The Angaharas along with Recakas and Karanas constitute the essential aspects of the Nrtta; especially in the in the Purvaranga, and at times on the stage, as a part of the prelude (Naandi),  by female dancers dressed as goddesses – nikrāntāsu ca sarvāsu nartakīsu tata param 5. 156.  Bharata lists 32 Angaharas in verses 19 to 26 of Chapter Four.

[Towards the end of his comments on the 32 Angaharas, Abhinavagupta mentions that these could be produced in separate two sets of 16 each. One set of sixteen could be performed as a part of the Purvanga; and, the other set of sixteen after lifting the curtain, in full view of the spectators. While on the stage, four female dancers could perform four Angaharas each. Eight of them could be in Trisra Taala and the other eight in Chatursra Taala (Trysratalakah sodasa Esam; caturasra sryastav avantaratah).]

A Karana, as said earlier, is a basic unit of dance, constructed of well coordinated static postures and dynamic movements. The Nrtta technique consists in constructing a series of short compositions, by using the Karanas.

The Natyashastra mentions that a unit of two Karanas makes one Matrka; three Karanas makes one Kalapaka; four Karanas make a Sandaka; and, five Karanas make one Samghataka.  Thus, it says, The Angaharas consist of six, seven, eight or nine Karanas.

A meaningful combination of six to nine Karanas is said to constitute an Angahara, which could be called as a basic dance sequence (abhirvā saptabhirvāpi aṣṭabhir navabhis tathākaraairiha sayuktā agahārā prakīrtāḥ – NS.4.33).

It is said; the Angahara is like a garland where the selected Karanas (like flowers) are strung together, weaving a delightful pattern. It is basically a visual delight (prekshaniya).

Angahara is, thus, a dance sequence composed of uninterrupted series of Karanas. Such combination of Karanas cannot be done randomly; but, it should follow a method. That is because; the nature of an Angahāra is defined by the appropriate arrangement (yojana) or the order of the occurrence of its constituent Karaas. Out of the 108, say, six to nine suitable Karanas are, therefore, selected and strung together in various permutations to form a meaningful Angahara sequences or a Dance segment. Chapter Four (verses 31 to 55) of the Natyashastra describes 32 selected Angaharas, to choose from.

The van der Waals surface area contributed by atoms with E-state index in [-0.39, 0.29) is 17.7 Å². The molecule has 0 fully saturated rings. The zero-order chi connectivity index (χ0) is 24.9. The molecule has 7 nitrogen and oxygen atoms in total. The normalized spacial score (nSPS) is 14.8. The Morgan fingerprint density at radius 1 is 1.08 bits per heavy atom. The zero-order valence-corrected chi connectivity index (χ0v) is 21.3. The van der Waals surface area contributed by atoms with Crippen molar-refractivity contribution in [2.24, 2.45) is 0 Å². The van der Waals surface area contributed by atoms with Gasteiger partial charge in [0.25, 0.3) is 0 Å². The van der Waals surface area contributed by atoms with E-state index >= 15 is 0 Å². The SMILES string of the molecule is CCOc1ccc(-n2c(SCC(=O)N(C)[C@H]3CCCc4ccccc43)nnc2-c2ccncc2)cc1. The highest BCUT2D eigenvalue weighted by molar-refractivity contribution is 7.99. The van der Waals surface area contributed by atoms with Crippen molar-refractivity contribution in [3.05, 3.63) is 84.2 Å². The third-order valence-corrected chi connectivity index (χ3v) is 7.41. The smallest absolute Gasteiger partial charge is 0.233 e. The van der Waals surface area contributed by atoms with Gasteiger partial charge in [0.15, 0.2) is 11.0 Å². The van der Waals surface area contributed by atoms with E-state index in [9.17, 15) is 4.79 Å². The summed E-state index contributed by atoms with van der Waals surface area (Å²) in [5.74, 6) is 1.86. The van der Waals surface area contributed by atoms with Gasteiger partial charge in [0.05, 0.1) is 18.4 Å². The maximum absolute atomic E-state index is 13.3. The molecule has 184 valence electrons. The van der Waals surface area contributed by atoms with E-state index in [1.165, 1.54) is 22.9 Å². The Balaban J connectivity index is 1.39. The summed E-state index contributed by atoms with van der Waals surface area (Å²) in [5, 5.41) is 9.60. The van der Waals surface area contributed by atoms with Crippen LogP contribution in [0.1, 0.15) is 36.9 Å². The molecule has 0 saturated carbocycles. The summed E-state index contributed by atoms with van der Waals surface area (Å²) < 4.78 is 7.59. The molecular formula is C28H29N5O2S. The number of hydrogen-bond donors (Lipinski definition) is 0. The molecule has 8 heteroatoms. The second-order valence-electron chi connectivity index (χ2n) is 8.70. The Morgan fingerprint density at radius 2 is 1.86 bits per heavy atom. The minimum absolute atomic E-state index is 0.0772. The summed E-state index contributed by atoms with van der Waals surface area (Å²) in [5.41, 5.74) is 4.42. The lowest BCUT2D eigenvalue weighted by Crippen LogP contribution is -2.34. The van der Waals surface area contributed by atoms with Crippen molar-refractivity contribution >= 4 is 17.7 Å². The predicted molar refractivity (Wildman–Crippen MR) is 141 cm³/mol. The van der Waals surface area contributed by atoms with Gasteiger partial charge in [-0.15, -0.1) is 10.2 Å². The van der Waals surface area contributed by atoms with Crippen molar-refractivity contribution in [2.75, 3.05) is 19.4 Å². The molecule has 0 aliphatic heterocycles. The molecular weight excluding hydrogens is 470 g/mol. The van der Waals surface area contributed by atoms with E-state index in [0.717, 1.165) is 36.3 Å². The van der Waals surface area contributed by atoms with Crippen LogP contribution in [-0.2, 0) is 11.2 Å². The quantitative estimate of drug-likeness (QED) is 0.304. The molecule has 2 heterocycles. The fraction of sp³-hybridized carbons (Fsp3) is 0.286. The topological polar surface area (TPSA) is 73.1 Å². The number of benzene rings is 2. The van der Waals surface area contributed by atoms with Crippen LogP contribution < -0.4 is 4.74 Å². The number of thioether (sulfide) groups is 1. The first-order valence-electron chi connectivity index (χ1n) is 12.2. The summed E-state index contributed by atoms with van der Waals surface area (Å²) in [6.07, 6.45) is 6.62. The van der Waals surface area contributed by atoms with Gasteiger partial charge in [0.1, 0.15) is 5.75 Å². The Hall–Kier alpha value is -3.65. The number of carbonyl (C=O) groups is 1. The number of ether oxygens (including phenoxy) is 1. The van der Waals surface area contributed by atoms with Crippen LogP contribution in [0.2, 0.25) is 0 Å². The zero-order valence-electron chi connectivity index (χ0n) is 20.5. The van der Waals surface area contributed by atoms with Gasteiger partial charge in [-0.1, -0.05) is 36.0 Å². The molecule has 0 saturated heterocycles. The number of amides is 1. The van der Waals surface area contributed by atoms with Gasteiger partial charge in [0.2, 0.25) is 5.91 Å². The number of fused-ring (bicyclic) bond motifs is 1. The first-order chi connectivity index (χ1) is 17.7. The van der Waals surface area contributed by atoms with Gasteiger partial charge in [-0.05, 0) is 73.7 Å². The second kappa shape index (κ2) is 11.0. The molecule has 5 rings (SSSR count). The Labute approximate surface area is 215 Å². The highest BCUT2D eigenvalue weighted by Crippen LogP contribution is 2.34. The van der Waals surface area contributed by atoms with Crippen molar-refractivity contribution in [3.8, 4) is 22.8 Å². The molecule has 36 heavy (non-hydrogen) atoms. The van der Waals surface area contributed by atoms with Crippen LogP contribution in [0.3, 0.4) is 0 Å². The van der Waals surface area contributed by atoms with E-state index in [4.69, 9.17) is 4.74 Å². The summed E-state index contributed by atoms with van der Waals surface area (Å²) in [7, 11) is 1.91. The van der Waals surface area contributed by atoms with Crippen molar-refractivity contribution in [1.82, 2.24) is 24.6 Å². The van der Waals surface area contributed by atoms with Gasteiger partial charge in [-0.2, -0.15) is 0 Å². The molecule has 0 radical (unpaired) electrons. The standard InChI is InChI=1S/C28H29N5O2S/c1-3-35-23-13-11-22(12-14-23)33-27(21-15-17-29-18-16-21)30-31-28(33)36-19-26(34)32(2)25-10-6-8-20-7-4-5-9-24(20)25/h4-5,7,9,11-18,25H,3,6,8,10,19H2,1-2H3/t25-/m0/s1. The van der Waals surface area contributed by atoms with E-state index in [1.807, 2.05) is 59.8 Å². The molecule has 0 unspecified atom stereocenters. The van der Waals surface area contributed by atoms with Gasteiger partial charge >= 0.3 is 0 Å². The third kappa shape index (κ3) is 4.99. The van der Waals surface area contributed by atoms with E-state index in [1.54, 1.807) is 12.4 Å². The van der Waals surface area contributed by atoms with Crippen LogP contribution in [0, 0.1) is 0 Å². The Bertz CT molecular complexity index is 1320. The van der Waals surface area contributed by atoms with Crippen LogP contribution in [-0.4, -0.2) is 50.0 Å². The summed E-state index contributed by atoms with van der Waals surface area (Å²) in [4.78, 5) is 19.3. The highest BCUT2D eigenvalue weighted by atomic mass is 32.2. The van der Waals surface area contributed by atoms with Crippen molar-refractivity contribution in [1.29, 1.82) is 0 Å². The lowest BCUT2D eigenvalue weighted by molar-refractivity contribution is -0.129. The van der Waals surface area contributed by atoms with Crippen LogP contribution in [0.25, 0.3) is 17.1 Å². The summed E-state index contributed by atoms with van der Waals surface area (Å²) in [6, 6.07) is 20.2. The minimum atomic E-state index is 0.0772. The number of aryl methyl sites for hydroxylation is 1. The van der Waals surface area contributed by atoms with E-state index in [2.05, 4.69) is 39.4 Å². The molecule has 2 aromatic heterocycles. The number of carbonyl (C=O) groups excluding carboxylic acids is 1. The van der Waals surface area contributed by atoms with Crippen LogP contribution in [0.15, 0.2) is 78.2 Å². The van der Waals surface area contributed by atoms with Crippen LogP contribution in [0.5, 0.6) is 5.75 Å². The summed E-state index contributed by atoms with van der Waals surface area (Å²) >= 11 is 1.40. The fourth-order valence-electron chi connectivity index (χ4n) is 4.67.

[Pundarika Vittala, the author of Nartana -nirnaya , mentions that by his time, the sixteenth century, the 108 Karanas had , in effect , been reduced to sixteen.] 

Abhinavagupta, while explaining the fourth Angahara (the Apaviddha) remarks that even the best of the theoreticians (Lakshnakaro) cannot rationally and adequately explain the sequence of Karanas that should occur in an Angahara. Hence, whatever sequence is given by authorities should not be taken as final. The performers should go by their experience and intuition. The choreographer / performer, therefore, enjoy a certain degree of freedom in composing an Angahara sequence.

Nahi susiksitopi lakshnakaro vakyanam pratipadam laksanam keutum saknoti / Asya pascadidam prayojyamiti jnapitena kincid atmaano yojana ca samhita karya / Niyeimanamagre vak ityuktam /

Though Angaharas and Karanas have much in common, the two are not said to be the same. The Angaharas are not mere the sum or totality of Karanas. Each possesses a distinctive character of its own. The Angaharas are distinct from Karanas. That is the reason Bharata says: Nana karaa sayuktān vyākhyāsyāmi sarecakān (NS.4.19)

The Angaharas, though mainly made up of Karanas, also need Recakas, which are the stylized movements of four limbs: neck (griva), hands (hasta), waist (kati) and feet (carana). The Recakas fulfill two purposes. One, it provides beauty and grace to the presentation; and, two, it ensures a smooth and seamless movement in such a way as to adjust the entire Angahara to the given Tala.

*

Thus, in short, the Dance choreography of Nrtta is the series of body-movements, composed of Angaharas. The Angaharas in turn are made of appropriate Karanas. And, the Karanas are themselves made up of Caris, Nrtta-hastas and Sthanas. 

Nrtta, as articulated by Bharata, is of the Marga class. And, according to Abhinavagupta, it is capable of evoking Rasa, although it is non-representational.

padmakarana2

Which is the basic unit of Nrtta..?

Now, we have in sequence Caris; Nrttahastas; Sthanas; Karanas and Angaharas.

And, Abhinavagupta questions, which of these should be considered as the basic unit of Nrtta. He says the combination of two karanas, called Nrtta-matrka (Nrtta alphabet) is the basic unit of Nrtta; because, until the two Karanas are performed, you will not get the sense that you are dancing (Nrttyati).

But, that view was disputed by the later scholars. They counter questioned why only two Karanas; why not three or four or more.

They point out that the components of a Karana; like Caris; Nrtta-hastas; Sthanas, by themselves, individually cannot convey the sense of the Nrtta. They argued that Karana is, indeed, the factor, that characterizes Nrtta, which is built up by the clever arrangement of its patterns, just as in architecture. That form of beauty is achieved through the perfect geometrical qualities and harmonious composition of various body-parts. The sense of balance, ease and poise is the key. Therefore, a well thought out Karana, which is complete by itself, is regarded as the basic unit of Nrtta.

dance pose

Bharatanatya

Eventually, the Karanas, Angaharas and Nrtta, all, form part of Nrtya, the expressive dance. And, a Dance form like Bharatanatya is not complete without adaptation of the Nrtta techniques.

Bharatanatya is a composite Dance form, which brings together Nrtta, Nrtya and Natya formats. It draws its references (apart from Natyashastra) from various other texts of regional nature. Besides, it has developed its own specialized forms.